Last year my coworker introduced me to Sofra in Cambridge, and we’ve been back to that part of Cambridge several times, and also started exploring the rest of that neighborhood (West Cambridge/Belmont). Looking around, there are actually some pretty neat places around there, such as Eastern Lamejun Bakers (which came highly recommended by an Armenian friend of mine), a few good wine stores, and some rather nice vintage stores. We also found ourselves walking by Shangri-La Chinese Cuisine, and became intrigued due to the large number of Chinese people waiting around outside for a table. So we put on our list to check out, and after this weekend’s hiking trip in Boston, it seemed like a good place to grab dinner.
I’ll be honest, in that Shangri-La, to outside appearances, is the sort of Chinese place that I’d usually wouldn’t show up on my radar: the Northeast is chock-a-block with all sorts of heavily-Americanized Chinese places, and the name Shangri-La reminds me of entirely too many tacky “Chinese” places that I went in the 70s, dishing out chop suey and sweet and sour chicken. Don’t get me wrong, I actually do like the occasional General Tso’s chicken or egg rolls, for example, but usually I find myself craving some more adventuresome and flavorful Chinese food.
And Shangri-La did quite well on that front. After getting seated (we arrived at 8:30pm, and the place was still busy and crammed), as I was looking over the menu, I was immediately greeted with a nice selection of Taiwanese and Szechuan dishes, hot pots, and noodle dishes. Particularly, I was quickly drawn to one of my favorite Chinese menu items: pork belly with preserved vegetables (mustard greens, in this case). And when it arrived from the kitchen, I was quite happy with the result: A generous plate piled up with a big mound of preserved mustard greens topped with several slabs of tender, marinated, but still slightly crispy pork belly. The result had all the flavors and textures I like: a nice saltiness to the greens, a good marinated pork with tender fat that wasn’t really greasy, and just enough crisp texture to the pork skin. I’d get this again in an instant.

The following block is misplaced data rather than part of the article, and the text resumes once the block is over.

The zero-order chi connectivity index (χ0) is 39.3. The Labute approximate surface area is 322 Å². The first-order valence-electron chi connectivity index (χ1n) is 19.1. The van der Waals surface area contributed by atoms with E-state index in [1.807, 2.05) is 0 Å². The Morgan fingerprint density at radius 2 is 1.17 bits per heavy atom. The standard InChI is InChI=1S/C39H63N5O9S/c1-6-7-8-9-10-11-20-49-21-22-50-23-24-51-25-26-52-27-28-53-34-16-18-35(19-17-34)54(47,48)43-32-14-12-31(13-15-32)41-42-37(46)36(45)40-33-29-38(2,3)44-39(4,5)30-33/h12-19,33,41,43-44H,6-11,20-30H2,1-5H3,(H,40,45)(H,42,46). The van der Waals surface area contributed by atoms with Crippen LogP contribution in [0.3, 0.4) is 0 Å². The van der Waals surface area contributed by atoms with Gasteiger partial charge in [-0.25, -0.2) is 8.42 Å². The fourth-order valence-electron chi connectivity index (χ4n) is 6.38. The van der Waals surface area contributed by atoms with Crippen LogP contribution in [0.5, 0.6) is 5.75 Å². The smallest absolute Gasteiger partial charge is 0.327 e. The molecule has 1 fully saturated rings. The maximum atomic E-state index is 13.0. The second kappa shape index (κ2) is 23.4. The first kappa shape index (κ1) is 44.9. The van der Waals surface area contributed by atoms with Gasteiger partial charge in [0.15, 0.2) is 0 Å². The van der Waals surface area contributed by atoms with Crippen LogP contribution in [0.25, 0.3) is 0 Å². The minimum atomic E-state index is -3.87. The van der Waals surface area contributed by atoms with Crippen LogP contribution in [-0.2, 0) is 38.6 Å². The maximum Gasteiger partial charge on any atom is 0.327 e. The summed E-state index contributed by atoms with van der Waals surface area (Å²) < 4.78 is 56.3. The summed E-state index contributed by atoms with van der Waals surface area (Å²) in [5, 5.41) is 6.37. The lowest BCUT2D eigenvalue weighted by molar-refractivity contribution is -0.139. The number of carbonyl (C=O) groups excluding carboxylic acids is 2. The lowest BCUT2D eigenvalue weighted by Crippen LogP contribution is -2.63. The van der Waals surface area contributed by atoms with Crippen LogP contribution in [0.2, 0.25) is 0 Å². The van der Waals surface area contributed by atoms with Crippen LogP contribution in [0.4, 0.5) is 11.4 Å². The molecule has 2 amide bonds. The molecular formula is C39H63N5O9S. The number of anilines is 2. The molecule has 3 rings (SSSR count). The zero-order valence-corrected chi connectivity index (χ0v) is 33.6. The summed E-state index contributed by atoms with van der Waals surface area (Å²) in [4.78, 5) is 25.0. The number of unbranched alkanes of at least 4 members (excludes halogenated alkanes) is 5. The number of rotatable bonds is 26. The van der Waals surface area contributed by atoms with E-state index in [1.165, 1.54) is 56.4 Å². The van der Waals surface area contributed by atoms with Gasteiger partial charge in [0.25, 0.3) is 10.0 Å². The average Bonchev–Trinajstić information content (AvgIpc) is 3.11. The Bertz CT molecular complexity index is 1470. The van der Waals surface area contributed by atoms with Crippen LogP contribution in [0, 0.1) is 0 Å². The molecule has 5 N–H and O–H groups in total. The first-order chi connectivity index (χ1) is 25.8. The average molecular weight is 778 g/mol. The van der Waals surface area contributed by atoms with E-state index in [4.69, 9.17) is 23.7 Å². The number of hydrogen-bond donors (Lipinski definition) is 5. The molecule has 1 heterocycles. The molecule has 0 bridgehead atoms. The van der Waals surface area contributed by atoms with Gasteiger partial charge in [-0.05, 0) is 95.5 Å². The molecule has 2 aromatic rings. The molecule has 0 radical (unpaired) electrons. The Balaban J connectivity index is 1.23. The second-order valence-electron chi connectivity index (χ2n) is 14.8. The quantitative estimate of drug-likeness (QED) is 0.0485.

Carol opted for one of the hot pots (beef and turnip), and was rewarded with a rich and flavorful stew of large, tender and spicy beef chunks, nicely simmered turnip, and a rich broth full of pepper, lemongrass, garlic, and ginger notes. I’m not usually a fan of turnip, but it worked well here, nicely softened by the cooking but still having some tooth, absorbing much of the flavor of the rich broth, but still having a distinct turnip taste as well. Also a particularly good entree.
And deciding that we wanted to have some more green vegetables, we went for another personal favorite, Chinese Broccoli (gai lan). I almost always enjoy this at Chinese places (and curse my local groceries in NH for not carrying it), but often the result of ordering it is a large plate of it swimming in oyster sauce. Here, it was stir-fried in a light-and-not-greasy oil just to the point of being al-dente, with just a bit of garlic to give it some more flavor. The result was a pleasant side dish of greens.
So, Shangri-La is one of those places that at first glance I might not have been interested in, but when I ended up stopping in, I’m saddened I didn’t know about this place sooner. It’s a nice little Chinese/Taiwanese/Szechuan restaurant with a nice menu and good food. I’ll definitely be back.